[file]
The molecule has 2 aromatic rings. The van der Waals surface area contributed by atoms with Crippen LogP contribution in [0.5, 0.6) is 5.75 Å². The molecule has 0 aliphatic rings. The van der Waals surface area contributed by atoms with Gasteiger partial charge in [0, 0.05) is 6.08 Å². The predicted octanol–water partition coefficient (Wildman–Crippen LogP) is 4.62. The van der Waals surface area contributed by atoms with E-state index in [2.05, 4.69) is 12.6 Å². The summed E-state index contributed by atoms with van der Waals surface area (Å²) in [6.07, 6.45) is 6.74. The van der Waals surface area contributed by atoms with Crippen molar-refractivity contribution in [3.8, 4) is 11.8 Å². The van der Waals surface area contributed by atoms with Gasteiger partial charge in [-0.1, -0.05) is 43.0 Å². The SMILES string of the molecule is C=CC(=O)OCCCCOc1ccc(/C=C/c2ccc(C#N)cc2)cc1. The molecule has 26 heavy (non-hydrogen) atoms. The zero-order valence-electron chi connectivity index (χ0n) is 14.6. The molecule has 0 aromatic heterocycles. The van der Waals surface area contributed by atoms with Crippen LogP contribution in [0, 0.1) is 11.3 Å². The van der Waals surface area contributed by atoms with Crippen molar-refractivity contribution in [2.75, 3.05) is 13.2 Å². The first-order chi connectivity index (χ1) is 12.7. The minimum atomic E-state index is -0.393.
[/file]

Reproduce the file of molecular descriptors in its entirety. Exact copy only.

The molecule has 2 aromatic rings. The van der Waals surface area contributed by atoms with Crippen LogP contribution in [0.5, 0.6) is 5.75 Å². The molecule has 0 aliphatic rings. The van der Waals surface area contributed by atoms with Gasteiger partial charge in [0, 0.05) is 6.08 Å². The predicted octanol–water partition coefficient (Wildman–Crippen LogP) is 4.62. The van der Waals surface area contributed by atoms with E-state index in [2.05, 4.69) is 12.6 Å². The summed E-state index contributed by atoms with van der Waals surface area (Å²) in [6.07, 6.45) is 6.74. The van der Waals surface area contributed by atoms with Crippen molar-refractivity contribution in [3.8, 4) is 11.8 Å². The van der Waals surface area contributed by atoms with Gasteiger partial charge in [-0.1, -0.05) is 43.0 Å². The SMILES string of the molecule is C=CC(=O)OCCCCOc1ccc(/C=C/c2ccc(C#N)cc2)cc1. The molecule has 26 heavy (non-hydrogen) atoms. The zero-order valence-electron chi connectivity index (χ0n) is 14.6. The molecule has 0 aromatic heterocycles. The van der Waals surface area contributed by atoms with Crippen LogP contribution in [0, 0.1) is 11.3 Å². The van der Waals surface area contributed by atoms with Crippen molar-refractivity contribution in [2.75, 3.05) is 13.2 Å². The first-order chi connectivity index (χ1) is 12.7. The minimum atomic E-state index is -0.393.